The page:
Archive | Toronto tourist treasures since the 1970s


Archives | Tr&eacute ;tourist outings of Toronto since the 1970s

View of the city of Toronto from the ferry connecting the Toronto Islands to the Queen City.

Cosmopolitan city and economic capital of Canada, Toronto has several recreational and tourist attractions that attract thousands of vacationers every year. Our journalists were interested in the tourist development of this metropolis and the must-see places for those wishing to discover the queen city.

October 7, 1977 on the show Aller-retour< /em>, host Jacques Duval talks with Le Devoir travel columnist Monique Nuytemans-Desroches, who presents the various centers of interest in the city of Toronto.< /p>

To those who believe that Toronto is a boring city, the host replies that the metropolis has become much more attractive since the 1970s. The city has grown at an accelerated rate due to the different ethnic groups that have settled there. installed and its economic growth.

Host Jacques Duval talks with Le Devoir travel columnist Monique Nuytemans-Desroches who presents the various points of interest in the city of Toronto.

In addition to the famous CN, which is the tallest free-standing tower in the world, Toronto has a few treasures that tourists have every interest in discovering.

Monique Nuytemans-Desroches introduces us to Yorkville. Haunt of hippies in the 1960s, Yorkville is a very pretty neighborhood teeming with the trendiest boutiques, art galleries and restaurants.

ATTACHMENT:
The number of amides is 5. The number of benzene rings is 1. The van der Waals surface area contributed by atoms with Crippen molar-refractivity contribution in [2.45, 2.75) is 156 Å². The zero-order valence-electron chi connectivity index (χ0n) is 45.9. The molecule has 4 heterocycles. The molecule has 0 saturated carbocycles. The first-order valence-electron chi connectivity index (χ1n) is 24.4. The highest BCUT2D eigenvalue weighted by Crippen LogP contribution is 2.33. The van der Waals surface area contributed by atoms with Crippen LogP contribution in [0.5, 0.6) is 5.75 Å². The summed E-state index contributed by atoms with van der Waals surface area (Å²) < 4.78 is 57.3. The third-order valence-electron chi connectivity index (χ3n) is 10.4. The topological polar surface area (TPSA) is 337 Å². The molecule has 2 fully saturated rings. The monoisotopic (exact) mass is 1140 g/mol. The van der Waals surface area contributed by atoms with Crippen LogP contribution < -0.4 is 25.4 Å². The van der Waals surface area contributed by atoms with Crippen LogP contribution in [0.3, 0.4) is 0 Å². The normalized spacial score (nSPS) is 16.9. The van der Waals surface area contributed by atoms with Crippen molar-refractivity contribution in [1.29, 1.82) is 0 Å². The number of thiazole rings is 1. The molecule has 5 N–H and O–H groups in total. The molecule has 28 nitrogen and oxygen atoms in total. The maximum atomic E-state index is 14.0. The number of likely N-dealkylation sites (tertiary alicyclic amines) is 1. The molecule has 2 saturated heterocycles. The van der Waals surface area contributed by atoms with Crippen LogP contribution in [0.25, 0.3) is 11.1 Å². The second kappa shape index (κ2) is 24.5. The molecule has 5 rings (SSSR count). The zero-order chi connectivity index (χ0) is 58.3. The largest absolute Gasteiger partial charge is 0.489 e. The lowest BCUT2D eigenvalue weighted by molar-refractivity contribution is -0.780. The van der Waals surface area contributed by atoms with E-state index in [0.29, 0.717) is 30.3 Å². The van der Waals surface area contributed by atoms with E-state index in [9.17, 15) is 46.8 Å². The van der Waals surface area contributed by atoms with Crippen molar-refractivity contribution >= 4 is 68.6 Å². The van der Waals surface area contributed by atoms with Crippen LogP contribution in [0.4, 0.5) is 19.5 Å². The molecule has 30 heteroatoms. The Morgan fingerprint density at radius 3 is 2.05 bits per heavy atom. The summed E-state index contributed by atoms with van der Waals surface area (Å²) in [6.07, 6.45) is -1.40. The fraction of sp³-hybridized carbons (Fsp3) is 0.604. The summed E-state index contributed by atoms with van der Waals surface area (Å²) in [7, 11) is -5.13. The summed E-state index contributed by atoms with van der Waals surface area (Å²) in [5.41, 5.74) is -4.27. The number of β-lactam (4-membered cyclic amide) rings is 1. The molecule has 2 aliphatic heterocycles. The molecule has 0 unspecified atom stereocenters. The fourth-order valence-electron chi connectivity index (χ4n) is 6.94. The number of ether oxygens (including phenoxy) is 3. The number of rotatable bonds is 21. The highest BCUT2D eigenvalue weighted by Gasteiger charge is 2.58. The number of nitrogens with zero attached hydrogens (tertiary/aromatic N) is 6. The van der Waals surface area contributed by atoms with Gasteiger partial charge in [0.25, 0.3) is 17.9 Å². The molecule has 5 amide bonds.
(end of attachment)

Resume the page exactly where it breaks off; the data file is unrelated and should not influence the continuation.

Ontario Place, which at the time spanned 95 acres in the lake of the same name, is also of particular interest. Inaugurated in 1971, Place de l'Ontario is to Toronto what Terre des hommes is to Montreal, in the opinion of the host.

On the footbridges of Place de Ontario hosts multiple cultural events. Today there is the Cinesphere, a water park and a large amphitheater.

The columnist for Le Devoir also mentions that the Science Center is one of the city's major hubs. a report on the Science Center which opened its doors 10 years later, early in 1969.

Report on the Toronto Science Centre, one of the first interactive museums in the world founded in 1969.

Designed by Canadian-Japanese architect Raymond Moriyama, it is one of the first interactive museums in the world dedicated to the popularization of science.

A place where young and old are invited to develop their scientific cultures by experimenting and touching everything.

More than one million people visit the Toronto Islands each year.

On August 9, 2006 in Téléjournal Magazine, journalist Christian Grégoire visits the Toronto Islands. Toronto located in Lake Ontario facing the city of Toronto.

Report by journalist Christian Grégoire on the Toronto Islands located in Lake Ontario facing the city of Toronto.

On the islands live a few inhabitants. It is also one of them that serves as a guide for our journalist. Several residents are artists and most certainly gardeners to see the magnificent flower beds that adjoin the houses of the islanders.

On the central island, children can give it to your heart's content by visiting the farmhouse and the amusement park.

The four beaches are important and become places of celebration during the summer months. The islands are also home to a former lighthouse which is Toronto's oldest building.

Accessible via three ferries, the 15 islands are connected by bridges and waterways and form a world to share close to Canada's largest city.

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